A Parliamentary panel has expressed concerns over slow progress over solar power capacity addition and asked the Renewable Energy Ministry to make sustained efforts and work in mission mode.
“The ministry is far short of their target of 17,000 MW cumulative solar capacity by March 2017, as on December 31, 2016, the cumulative solar power capacity in the country is only 9,012.46 MW i.e. 47 per cent short of the stipulated target,” Parliamentary Standing Committee on Energy said in its report tabled in Parliament today.
Earlier in the day, Power, Coal, Mines, New & Renewable Energy Minister Piyush Goyal tweeted, “Bright Future: India has crossed 10,000 MW of solar power capacity today. More than 3 times increase in less than 3 years.”
India solar power generation capacity was 2,650 MW on May 26, 2014, when the new government took charge.
The panel said that the ministry should make sustained efforts to find solutions for the constraints being faced in the commissioning of solar projects in consultation with other agencies/ministries concerned in a time bound manner.
It suggested that the ministry should also make efforts to publicise the fiscal and financial incentives available for the promotion of this sector and work in mission mode.
India has set an ambitious target of having 100 GW of solar power generation capacity by 2022 under its renewable energy programme.
The panel said that the ministry has managed to achieve only 2094 MW against the target of 4000 MW wind power capacity addition during the current fiscal with full utilisation of budgetary allocation of Rs 365 crore.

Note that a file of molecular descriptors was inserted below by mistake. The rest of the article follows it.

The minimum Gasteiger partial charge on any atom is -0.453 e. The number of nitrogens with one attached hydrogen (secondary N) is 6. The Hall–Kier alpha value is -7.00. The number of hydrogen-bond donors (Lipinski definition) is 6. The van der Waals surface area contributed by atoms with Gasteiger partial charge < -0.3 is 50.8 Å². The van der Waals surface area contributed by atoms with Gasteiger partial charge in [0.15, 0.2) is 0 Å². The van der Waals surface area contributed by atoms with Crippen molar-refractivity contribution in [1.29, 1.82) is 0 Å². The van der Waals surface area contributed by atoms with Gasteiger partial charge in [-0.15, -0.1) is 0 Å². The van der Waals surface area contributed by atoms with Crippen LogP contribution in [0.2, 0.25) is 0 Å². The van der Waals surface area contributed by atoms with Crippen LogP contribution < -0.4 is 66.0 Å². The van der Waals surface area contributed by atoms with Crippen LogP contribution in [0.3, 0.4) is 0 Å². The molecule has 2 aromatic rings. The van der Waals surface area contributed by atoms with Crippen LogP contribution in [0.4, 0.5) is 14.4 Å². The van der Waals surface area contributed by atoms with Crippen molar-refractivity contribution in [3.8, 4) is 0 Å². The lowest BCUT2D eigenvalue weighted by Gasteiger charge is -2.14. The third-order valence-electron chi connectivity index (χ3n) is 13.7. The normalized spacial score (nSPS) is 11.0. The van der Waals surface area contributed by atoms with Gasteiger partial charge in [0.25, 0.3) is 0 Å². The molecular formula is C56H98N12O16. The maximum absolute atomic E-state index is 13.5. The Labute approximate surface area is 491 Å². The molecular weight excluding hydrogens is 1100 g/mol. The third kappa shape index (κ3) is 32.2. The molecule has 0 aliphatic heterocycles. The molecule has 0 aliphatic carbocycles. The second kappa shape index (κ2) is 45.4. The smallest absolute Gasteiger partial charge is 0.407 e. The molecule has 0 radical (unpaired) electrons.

of this target (4000 MW wind power) and feels that more funds should be made available for this sector in view of same capacity addition target for next fiscal.
It said that the ministry should approach Finance Ministry for allocation of more funds for wind power sector.
The panel said that the ministry should take up the matter with Finance Ministry on a urgent basis to ensure continued financial support for the ongoing and future renewable energy projects in the even of National Clean Energy Fund (NCEF) being given to states to indemnify them for their losses owing to Good and Services Tax (GST).
The NCEF was created out of cess on coal produced as well as imported at Rs 400 per tonne to provide financial support to clean energy initiatives.
It also said that the ministry should sincerely pursue for a separate fund dedicated to renewable energy projects.
The panel asked the ministry that it should also pursue with GST Council for either excluding renewables from GST regime so as to ensure continuance of exemptions provided to goods used in renewable energy sector or imposing zero per cent (tax) rate on reneweables, so that it does not result in increasing in cost of renewable energy.